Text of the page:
Tensions with China have pushed Asian nations including India and Japan to boost military spending, according to a global arms spending report.
India’s defence spending rose by 5.5 per cent to US$63.9 billion ($90.9b) in 2017, overtaking that of France as it became one of the world’s top five military spenders, Stockholm International Peace Research Institute (SIPRI) said in a report released today.
The United States, China, Saudi Arabia and Russia were the leading four last year in military spending.
Worldwide military spending rose 1.1 per cent last year to US$1.7 trillion, or roughly 2.2 per cent of global gross domestic product, SIPRI said.
“The Indian Government plans to expand, modernise and enhance the operational capability of its armed forces, motivated at least partially by tensions with China and Pakistan,” the report read.
Siemon Wezeman, a senior researcher for SIPRI, said: “Tensions between China and many of its neighbours continue to drive the growth in military spending in Asia.”
The list of the world’s biggest military spenders has remained largely consistent in recent years, dominated by the US and China, which spent US$610b and US$228b last year respectively, according to SIPRI.
China’s military spending was 3.6 times that of India, which was the region’s second-largest spender.
As it goes ahead with a modernisation drive for the People’s Liberation Army, China has pledged to raise its military spending by 8.1 per cent in 2018, after its 2017 total showed an increase of 5.6 per cent compared with 2016.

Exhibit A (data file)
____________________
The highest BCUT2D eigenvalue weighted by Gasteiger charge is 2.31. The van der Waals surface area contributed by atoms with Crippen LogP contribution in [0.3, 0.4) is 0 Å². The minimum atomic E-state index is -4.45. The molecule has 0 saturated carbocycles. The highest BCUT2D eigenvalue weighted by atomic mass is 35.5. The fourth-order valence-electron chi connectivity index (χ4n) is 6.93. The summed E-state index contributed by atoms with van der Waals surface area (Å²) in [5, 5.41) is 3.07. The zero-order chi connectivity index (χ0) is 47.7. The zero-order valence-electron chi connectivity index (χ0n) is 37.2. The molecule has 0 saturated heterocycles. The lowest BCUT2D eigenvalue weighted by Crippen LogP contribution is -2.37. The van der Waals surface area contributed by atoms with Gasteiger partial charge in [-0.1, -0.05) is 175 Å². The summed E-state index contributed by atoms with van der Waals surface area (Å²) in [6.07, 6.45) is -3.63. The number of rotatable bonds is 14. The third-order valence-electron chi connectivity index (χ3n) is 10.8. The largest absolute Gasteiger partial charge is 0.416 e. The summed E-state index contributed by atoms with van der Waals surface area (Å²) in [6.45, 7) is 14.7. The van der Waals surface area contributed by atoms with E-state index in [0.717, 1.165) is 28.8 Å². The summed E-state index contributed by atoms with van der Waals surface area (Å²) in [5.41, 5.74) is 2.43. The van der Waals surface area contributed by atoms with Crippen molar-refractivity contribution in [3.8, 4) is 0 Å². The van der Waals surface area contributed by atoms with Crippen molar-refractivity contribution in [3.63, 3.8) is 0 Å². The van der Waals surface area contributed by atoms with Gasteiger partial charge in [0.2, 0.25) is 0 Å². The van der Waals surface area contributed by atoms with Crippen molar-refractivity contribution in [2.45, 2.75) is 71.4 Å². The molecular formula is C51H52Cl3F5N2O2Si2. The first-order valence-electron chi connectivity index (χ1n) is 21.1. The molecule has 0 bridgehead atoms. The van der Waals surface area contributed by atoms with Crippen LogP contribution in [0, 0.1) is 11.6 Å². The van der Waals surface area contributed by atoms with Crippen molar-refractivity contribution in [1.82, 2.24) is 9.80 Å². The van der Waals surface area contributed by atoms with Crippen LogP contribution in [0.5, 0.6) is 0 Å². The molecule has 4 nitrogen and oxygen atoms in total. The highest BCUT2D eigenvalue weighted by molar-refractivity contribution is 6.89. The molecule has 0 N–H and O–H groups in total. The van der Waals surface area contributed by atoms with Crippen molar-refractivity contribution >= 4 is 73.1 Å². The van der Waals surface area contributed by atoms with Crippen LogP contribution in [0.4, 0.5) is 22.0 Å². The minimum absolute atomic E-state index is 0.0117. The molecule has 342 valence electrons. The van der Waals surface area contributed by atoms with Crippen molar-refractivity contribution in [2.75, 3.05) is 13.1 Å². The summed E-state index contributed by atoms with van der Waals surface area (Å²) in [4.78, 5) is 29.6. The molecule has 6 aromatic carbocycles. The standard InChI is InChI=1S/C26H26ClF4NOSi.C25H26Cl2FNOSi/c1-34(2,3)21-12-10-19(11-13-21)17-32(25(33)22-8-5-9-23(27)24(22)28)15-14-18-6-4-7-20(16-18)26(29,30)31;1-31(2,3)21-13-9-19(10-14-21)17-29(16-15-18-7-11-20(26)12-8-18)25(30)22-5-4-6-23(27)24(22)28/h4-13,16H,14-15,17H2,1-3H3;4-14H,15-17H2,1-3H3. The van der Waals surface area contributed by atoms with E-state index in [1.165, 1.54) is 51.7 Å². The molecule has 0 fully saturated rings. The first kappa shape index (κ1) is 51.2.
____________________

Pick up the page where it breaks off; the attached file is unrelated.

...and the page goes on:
That increase was its slowest since 2010, but China’s share of worldwide military expenditure rose to 13 per cent in 2017 from 5.8 per cent in 2008, according to the institute.
China and India were engaged in a 72-day military stand-off at their shared Doklam border in the Himalayan region last year, the closest the two countries have come to military confrontation in half a century.
Despite the thawing of Sino-India tensions following meetings between Chinese President Xi Jinping and Indian Prime Minister Narendra Modi last September and last weekend in China, satellite images released by US geopolitical intelligence company Stratfor in January revealed that both countries have been actively bolstering their military presence near the border.
Although the report stated that Japan remained in eighth place for military spending, its defence outlays for the year starting April 1 were due to rise for a sixth straight year, increasing by 1.3 per cent to 5.19 trillion yen ($67.2b), according to a budget breakdown published by its government in April.
Japan’s increases in defence spending represent a change in policy since the 2012 cut to the defence budget.
“Perceived threats from China and North Korea remain the most important factors in Japan’s security strategy,” the report said.